IT specialist Arnell says digital transformation is imperative

      IT specialist Arnell says digital  transformation is imperative

Jean Arnell (bottom left) during the virtual panel discussion.

 

GALISBAY--Computech managing partner and entrepreneur Jean Arnell was a guest panellist on CNBC’s Jon Fortt programme on May 21 where panellists discussed how developing and emerging Caribbean economies can better use technology investment given the impact the COVID-19 crisis has had in the region.

  Arnell was joined by Miami Herald journalist Jacqueline Charles and former Caribbean Development Bank Director of Economics Justin Ram.

  He highlighted how COVID-19 has accentuated deficiencies in macro-economic structures: lack of economic diversification, lagging adoption of digital technologies to create new business models, and the need for a real regional supply chain.

  Most Caribbean islands have tourism-dependent economies with the tourism industry one of the largest contributors to gross domestic product (GDP) among Caribbean countries. Caribbean islands have been severely hit economically and socially by the impact of COVID-19 in addition to effects of Hurricanes Irma, Maria and Dorian.

  “Travel restrictions and stalled domestic economic activity puts increasing pressure on already struggling economies,” Arnell noted. “Many Caribbean nations do not have social protection programmes like we see in the USA or “activité partielle” in France. Unfortunately, even as our countries re-open, the domestic demand cannot suffice to keep our economies going, not even for the remainder of 2020.”

  He said working from home, home schooling, domestic/regional E-Commerce (online ordering, payments), digital payments including social services and remittances, and access to government services or filing and paying taxes online are not part of Caribbean culture, causing many students, businesses and governments to suffer total losses.

  Arnell described digital transformation as “using technology to improve the performance and reach of an organisation.” He pointed out that businesses that have become digital masters are 26 per cent more profitable, and that digital transformation is driven by the leaders at the top of the organisation.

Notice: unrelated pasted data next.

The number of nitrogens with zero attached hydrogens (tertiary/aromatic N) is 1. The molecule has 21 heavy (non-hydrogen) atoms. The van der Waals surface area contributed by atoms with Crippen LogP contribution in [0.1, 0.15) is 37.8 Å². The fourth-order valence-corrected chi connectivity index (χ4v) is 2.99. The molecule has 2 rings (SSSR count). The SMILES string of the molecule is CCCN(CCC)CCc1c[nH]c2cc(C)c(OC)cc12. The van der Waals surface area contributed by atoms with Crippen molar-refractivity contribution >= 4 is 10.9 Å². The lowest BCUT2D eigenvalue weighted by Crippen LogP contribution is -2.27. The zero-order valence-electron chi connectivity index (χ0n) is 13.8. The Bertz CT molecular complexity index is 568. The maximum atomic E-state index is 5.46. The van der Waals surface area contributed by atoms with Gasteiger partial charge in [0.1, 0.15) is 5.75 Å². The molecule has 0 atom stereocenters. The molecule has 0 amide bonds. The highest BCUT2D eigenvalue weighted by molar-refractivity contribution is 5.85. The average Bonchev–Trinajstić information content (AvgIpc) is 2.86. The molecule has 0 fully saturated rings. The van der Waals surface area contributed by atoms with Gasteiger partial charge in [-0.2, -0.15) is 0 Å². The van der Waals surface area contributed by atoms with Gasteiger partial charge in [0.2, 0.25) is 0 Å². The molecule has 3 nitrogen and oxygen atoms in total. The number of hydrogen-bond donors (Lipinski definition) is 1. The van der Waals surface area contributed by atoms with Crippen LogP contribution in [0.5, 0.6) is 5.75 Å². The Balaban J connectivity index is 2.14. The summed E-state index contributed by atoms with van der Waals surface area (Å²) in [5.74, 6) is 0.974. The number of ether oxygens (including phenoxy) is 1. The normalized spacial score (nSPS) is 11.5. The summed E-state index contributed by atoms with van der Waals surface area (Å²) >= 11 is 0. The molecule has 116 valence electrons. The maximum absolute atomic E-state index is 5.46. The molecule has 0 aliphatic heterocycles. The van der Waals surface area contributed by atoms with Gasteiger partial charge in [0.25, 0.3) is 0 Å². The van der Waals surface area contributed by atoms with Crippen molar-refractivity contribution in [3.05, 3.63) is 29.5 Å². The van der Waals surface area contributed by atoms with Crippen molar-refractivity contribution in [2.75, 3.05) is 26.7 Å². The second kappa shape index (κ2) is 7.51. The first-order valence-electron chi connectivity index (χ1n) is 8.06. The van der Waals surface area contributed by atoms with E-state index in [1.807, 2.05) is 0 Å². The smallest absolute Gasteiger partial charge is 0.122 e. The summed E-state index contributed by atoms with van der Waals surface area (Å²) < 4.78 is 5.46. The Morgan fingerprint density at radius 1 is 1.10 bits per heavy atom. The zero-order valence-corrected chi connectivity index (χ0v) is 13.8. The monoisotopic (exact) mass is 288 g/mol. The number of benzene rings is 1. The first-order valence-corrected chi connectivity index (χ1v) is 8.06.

“We need to deploy more digital broadband fibre for high-speed Internet. Some 40 per cent of residents in the Caribbean do not have access to broadband fibre.

  “Secondly, retail stores and restaurants had to shut down during coronavirus with no income. But if they had an e-commerce platform with on-line payments they could have salvaged some of their business by delivering to the domestic market.

  “Building technological economies to diversify will permit us to be less dependent on tourism to the extent we are presently.”

   “Expansion into these fields will not only broaden the base of production, it will also diversify the structure of employment and increase opportunities to find productive work. This is growth that can transform households and countries and boost participation in education – which, in turn, enhances long-term productivity and poverty reduction.

  “Digital transformation requires digital leadership and there are some encouraging digital transformation initiatives locally in the public and private sector.”

  To illustrate, Arnell said the Dutch St. Maarten government uses its website to conduct a social impact survey and online forms to authorise movement of people with “COVID-19 forms A, B and C.” Civil servants also used Microsoft Teams to communicate, collaborate and attend meetings remotely.

  The newly formed St. Maarten Stimulus and Relief Plan (SSRP) launched its website

https://www.ssrp.sx/ in less than a week and immediately started accepting and processing online applications for payroll and social protection services. The website and underlying application are integrated with the back office systems of social insurance provider SZV and the Ministry of Public Health, Social Development and Labour VSA.

  Employees of utilities company GEBE and telecommunications company TelEm were equipped with new laptops, Microsoft Office 365 collaboration tools and access to business applications through secure VPN connections. In the private sector, larger retailers DIVICO and Cost U Less deployed new websites to enable online shopping, payments and deliveries of goods to customers (B2C) and smaller shops (B2B) on the island.

  “These case studies have created tremendous value for the community and should encourage digital leadership from government and business owners to embark on digital transformation initiatives to sustain and expand their organisations going forward.

  “Ubiquitous mobile Internet, Cloud computing as well as emerging technologies in security, big data, artificial intelligence and Blockchain are dramatically improving businesses, governments and education. In order to leverage these advances, we need digital leadership in both public and private sectors.

  “In that regard, I am recommending a digital leadership framework aimed at generating digital dividends for society. These recommendations are specifically focused on digital infrastructure, digital platforms, and digital skills development,” Arnell concluded.